Thursday, November 14, 2013

Information Literate Lives in the 21st Century #ecil2013

This is the presentation that I gave at the European Conference on Information Literacy in Istanbul in October 2013.
Information Literate Lives in the 21st Century from Sheila Webber

This was the abstract
"The aim of this paper is to outline a curriculum for an information literate lifecourse, sensitive to the context of the individual within a changing information culture. Citizens need to be able to self-audit their changing information literacy needs through life, so they can identify strategies for meeting those needs. Developing this kind of information awareness is vital to empower learners. It should also focus the efforts of professional educators and librarians on lifelong IL, and not only on the immediate needs of a specific course or job. This is different from the more usual generic approach which aims to intervene to develop skills for a citizen’s immediate needs at particular life-points, most generally within formal education.
In presenting our argument we draw on our own work (e.g. Johnston et al., 2012; Johnston & Webber, 2006) and that of Schuller & Watson (2009). A key element is our model of the information literate person in the changing information environment, introduced in Webber and Johnston (2000). This locates the Information Literate person at the centre of five powerful social and economic vectors. These are: the nature of the information economy, technology, organisational culture, local/national culture & society, and personal goals. In order to develop as an information literate citizen, each person needs to be able to identify changes relevant to their life path. This process of creating and updating a personal information literacy map would be the central focus for preparing people to cope with, and plan for, information literacy transitions.
The curriculum for an information literate lifecourse is framed, on the one hand, by these vectors. It is also framed by the life stage of the individual, using the four key stages and transitional points proposed by Schuller & Watson (2009). Schuller & Watson (2009) recommend that people at these transition points should be entitled to guidance and learning opportunities, and they note the current lack of support and investment post-formal education.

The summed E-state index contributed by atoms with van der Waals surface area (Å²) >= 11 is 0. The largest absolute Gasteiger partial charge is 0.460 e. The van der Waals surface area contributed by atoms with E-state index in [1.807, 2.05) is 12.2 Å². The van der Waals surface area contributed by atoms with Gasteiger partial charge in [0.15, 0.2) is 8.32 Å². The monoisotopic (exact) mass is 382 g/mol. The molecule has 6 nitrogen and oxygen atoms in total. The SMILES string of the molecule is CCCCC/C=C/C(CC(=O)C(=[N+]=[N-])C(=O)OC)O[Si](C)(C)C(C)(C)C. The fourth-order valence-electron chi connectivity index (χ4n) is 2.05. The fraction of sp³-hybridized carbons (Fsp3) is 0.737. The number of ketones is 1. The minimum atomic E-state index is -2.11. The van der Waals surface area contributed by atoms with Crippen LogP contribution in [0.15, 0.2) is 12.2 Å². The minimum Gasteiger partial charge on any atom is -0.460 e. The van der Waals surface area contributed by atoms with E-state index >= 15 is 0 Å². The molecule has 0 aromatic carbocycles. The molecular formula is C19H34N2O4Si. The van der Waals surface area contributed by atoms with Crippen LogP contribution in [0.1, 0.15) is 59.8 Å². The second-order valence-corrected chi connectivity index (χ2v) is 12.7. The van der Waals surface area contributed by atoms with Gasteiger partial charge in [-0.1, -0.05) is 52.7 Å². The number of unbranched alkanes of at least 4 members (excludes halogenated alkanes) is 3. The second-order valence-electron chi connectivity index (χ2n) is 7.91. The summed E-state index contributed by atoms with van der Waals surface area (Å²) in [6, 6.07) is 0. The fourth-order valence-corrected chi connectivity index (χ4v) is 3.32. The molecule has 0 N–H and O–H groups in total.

We will further identify that as well as personal transitions (age and life events), transitional points emerge from the dynamism of cultural, economic and political circumstances, such as revolution and recession. Living examples from today’s world (from knowing how to find the information to escape from a country torn by civil war, to drawing on the resources which can make life with an old-age-related illnesses tolerable) demonstrate that educating citizens to develop their information literacy to changing circumstances is a necessity in the 21st Century world.

Johnston, B., Anderson, T. & McDonald, A. (2012) Improving pre-entry access to university: Towards a model of transformational alignment. Adult Learner: The Irish Journal of Adult and Community Education , 82-96.
Johnston, B. & Webber, S. (2006) As we may think: Information Literacy as a discipline for the information age. Research Strategies, 20 (3), 108-121.
Schuller, T. & Watson, D. (2009) Learning through life: Inquiry into the future for lifelong learning (IFLL). Leicester: National Institute of Adult Continuing Education (NIACE).
Webber, S. & Johnston, B. (2000) Conceptions of information literacy: New perspectives and implications. Journal of Information Science, 26(6), 381-397.

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